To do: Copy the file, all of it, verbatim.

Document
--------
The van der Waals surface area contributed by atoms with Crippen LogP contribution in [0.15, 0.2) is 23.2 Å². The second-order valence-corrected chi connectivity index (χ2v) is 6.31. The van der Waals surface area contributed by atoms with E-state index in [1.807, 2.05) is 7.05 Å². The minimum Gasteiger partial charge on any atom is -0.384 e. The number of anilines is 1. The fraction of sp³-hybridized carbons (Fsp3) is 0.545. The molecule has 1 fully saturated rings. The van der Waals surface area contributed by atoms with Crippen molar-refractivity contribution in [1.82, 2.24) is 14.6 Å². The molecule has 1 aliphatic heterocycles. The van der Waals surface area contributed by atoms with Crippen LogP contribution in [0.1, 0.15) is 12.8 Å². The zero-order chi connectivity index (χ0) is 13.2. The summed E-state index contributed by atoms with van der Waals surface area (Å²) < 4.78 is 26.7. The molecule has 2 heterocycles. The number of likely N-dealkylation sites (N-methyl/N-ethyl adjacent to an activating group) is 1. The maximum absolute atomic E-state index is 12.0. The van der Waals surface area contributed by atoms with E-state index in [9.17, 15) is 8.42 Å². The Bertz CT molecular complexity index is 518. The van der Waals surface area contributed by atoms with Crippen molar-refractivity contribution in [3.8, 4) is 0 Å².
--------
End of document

The van der Waals surface area contributed by atoms with Crippen LogP contribution in [0.15, 0.2) is 23.2 Å². The second-order valence-corrected chi connectivity index (χ2v) is 6.31. The van der Waals surface area contributed by atoms with E-state index in [1.807, 2.05) is 7.05 Å². The minimum Gasteiger partial charge on any atom is -0.384 e. The number of anilines is 1. The fraction of sp³-hybridized carbons (Fsp3) is 0.545. The molecule has 1 fully saturated rings. The van der Waals surface area contributed by atoms with Crippen molar-refractivity contribution in [1.82, 2.24) is 14.6 Å². The molecule has 1 aliphatic heterocycles. The van der Waals surface area contributed by atoms with Crippen LogP contribution in [0.1, 0.15) is 12.8 Å². The zero-order chi connectivity index (χ0) is 13.2. The summed E-state index contributed by atoms with van der Waals surface area (Å²) < 4.78 is 26.7. The molecule has 2 heterocycles. The number of likely N-dealkylation sites (N-methyl/N-ethyl adjacent to an activating group) is 1. The maximum absolute atomic E-state index is 12.0. The van der Waals surface area contributed by atoms with E-state index in [9.17, 15) is 8.42 Å². The Bertz CT molecular complexity index is 518. The van der Waals surface area contributed by atoms with Crippen molar-refractivity contribution in [3.8, 4) is 0 Å².